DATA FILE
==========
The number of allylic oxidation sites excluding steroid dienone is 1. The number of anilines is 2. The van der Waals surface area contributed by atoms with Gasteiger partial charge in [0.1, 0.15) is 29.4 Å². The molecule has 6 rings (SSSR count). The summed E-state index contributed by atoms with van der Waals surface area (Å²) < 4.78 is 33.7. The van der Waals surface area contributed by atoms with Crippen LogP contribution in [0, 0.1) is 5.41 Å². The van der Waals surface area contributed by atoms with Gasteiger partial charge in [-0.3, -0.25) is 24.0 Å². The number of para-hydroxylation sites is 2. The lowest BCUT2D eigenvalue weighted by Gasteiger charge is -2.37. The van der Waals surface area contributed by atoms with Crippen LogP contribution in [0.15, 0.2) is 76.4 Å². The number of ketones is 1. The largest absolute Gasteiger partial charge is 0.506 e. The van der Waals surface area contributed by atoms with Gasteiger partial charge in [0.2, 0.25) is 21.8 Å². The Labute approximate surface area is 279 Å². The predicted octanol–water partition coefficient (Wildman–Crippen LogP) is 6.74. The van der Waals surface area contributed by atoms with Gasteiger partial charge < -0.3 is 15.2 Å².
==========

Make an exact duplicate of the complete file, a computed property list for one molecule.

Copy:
The number of allylic oxidation sites excluding steroid dienone is 1. The number of anilines is 2. The van der Waals surface area contributed by atoms with Gasteiger partial charge in [0.1, 0.15) is 29.4 Å². The molecule has 6 rings (SSSR count). The summed E-state index contributed by atoms with van der Waals surface area (Å²) < 4.78 is 33.7. The van der Waals surface area contributed by atoms with Crippen LogP contribution in [0, 0.1) is 5.41 Å². The van der Waals surface area contributed by atoms with Gasteiger partial charge in [-0.3, -0.25) is 24.0 Å². The number of para-hydroxylation sites is 2. The lowest BCUT2D eigenvalue weighted by Gasteiger charge is -2.37. The van der Waals surface area contributed by atoms with Crippen LogP contribution in [0.15, 0.2) is 76.4 Å². The number of ketones is 1. The largest absolute Gasteiger partial charge is 0.506 e. The van der Waals surface area contributed by atoms with Gasteiger partial charge in [0.2, 0.25) is 21.8 Å². The Labute approximate surface area is 279 Å². The predicted octanol–water partition coefficient (Wildman–Crippen LogP) is 6.74. The van der Waals surface area contributed by atoms with Gasteiger partial charge < -0.3 is 15.2 Å².